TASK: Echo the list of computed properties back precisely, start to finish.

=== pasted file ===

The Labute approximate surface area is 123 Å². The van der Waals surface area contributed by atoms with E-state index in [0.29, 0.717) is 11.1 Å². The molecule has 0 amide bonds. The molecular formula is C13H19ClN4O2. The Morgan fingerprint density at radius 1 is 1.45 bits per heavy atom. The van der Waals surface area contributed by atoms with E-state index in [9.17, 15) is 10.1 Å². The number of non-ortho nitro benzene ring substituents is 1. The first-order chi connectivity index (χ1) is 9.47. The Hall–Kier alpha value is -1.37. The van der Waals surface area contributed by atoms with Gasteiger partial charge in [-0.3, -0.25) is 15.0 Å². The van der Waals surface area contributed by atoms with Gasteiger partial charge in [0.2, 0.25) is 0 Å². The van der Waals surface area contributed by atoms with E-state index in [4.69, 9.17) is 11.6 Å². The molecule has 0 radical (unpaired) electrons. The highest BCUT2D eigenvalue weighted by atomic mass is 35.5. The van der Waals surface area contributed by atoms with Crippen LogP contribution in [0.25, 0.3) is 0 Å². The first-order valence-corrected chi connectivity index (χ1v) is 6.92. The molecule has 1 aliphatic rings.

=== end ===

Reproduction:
The Labute approximate surface area is 123 Å². The van der Waals surface area contributed by atoms with E-state index in [0.29, 0.717) is 11.1 Å². The molecule has 0 amide bonds. The molecular formula is C13H19ClN4O2. The Morgan fingerprint density at radius 1 is 1.45 bits per heavy atom. The van der Waals surface area contributed by atoms with E-state index in [9.17, 15) is 10.1 Å². The number of non-ortho nitro benzene ring substituents is 1. The first-order chi connectivity index (χ1) is 9.47. The Hall–Kier alpha value is -1.37. The van der Waals surface area contributed by atoms with Gasteiger partial charge in [-0.3, -0.25) is 15.0 Å². The van der Waals surface area contributed by atoms with Gasteiger partial charge in [0.2, 0.25) is 0 Å². The van der Waals surface area contributed by atoms with E-state index in [4.69, 9.17) is 11.6 Å². The molecule has 0 radical (unpaired) electrons. The highest BCUT2D eigenvalue weighted by atomic mass is 35.5. The van der Waals surface area contributed by atoms with Crippen LogP contribution in [0.25, 0.3) is 0 Å². The first-order valence-corrected chi connectivity index (χ1v) is 6.92. The molecule has 1 aliphatic rings.